Web application Security Responsibility

Flicking of TV channels, clicks of mouse or the turning of newspapers pages would have inadvertently told you about the various hacking of mega corporations, with misappropriated data, personal and financial information. This type of hacks have left a lot of corporations embarrassed for failing to protect their business image. Web Application Security is the prime concern these days.

What used to be solitary incidents, have become really common. Hacking is an increasing hazard for businesses as well individuals. The internet being the web of inter-connected networks has become a large ground for hackers to play in.

Whether it is data theft, access disruption, fraud, hackers can adversely compromise any business, any time. Security is also a huge concerns for businesses who are into creating web applications for themselves or for clients. Whether you are working on any framework, Ruby on Rails, CakePHP, Objective C, you need to ensure safety for your web applications.

So what do you do? Have you heard the adage, ‘Health and safety is everybody’s job’? Behold! That’s what you should feel about security too. More often than not, we put the security of our business to a paltry team of techies and think that nothing can go wrong with our data and applications. Never indulge in such behaviors and remember that security is everyone’s job and only incorporating best practices throughout the organization, you can ensure your web applications safety. Never compromise on personal and customer data stored in web applications, ranging from email addresses to credit card details, among other things. If compromised, this data can be traded on the black market and might end up being used for fraudulent transactions, spamming, or to crack user accounts on ecommerce sites. Always ensure that your URL protocol security is enabled when you are doing any kind of business transactions.

The most important thing is to make security a priority within an organization, talk about it, and allocate budget for it. One practical step that can be taken is to commission an independent company to do a penetration test, where they attempt to infiltrate your web app. If you decided to go ahead with penetration testers after providing them the entry points for the application, let them know what it’s supposed to do, and give them example data and credentials so they can log in. Let them try to break it to see how the app responds to a targeted attack. You might be confident in the security of your applications, but you have to push your clients to take the initiative and thoroughly test the app(s) if you are a business into providing web applications.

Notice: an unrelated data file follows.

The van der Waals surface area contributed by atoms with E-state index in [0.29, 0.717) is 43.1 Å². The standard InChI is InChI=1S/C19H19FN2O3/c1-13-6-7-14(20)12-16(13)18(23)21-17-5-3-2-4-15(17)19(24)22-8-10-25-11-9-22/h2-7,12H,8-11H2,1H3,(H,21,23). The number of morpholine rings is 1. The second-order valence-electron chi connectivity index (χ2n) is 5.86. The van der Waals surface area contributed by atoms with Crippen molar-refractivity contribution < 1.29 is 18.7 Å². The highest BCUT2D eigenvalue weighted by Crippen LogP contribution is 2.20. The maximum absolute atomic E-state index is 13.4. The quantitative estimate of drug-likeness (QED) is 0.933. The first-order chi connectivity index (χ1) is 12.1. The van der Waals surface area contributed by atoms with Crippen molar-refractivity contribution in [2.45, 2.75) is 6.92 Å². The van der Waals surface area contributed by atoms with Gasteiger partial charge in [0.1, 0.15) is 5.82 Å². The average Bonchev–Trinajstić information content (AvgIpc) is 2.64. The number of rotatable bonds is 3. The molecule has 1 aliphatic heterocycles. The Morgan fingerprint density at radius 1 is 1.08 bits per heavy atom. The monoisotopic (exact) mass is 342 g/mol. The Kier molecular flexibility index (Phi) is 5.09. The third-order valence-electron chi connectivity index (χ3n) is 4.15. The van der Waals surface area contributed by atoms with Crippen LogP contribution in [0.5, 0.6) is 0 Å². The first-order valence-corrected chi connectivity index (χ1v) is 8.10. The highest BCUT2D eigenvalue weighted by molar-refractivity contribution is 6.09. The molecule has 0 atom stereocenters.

Invest into your security efforts to ensure you are using the latest tools and guidelines. Check different types of vulnerabilities that can be exposed in typical web apps, though in Ruby on Rails framework, many applications are automatically protected.

Rails comes with excellent security features out of the box, and a healthy augment of it with third-party libraries, automated scanners makes sense. And go with the best practices to ensure the applications you build are as secure as possible.

A relevant training has to be enabled to understand the different ways an application can be attacked and how applications have been cracked in the past, so you can be better prepared to understand and respond to any new vulnerabilities that might be discovered in the future.

So, next time somebody asks you who is looking after the security of your app, you can tell them, “You are! They are! and We Are!”

In fact security is everybody’s job!

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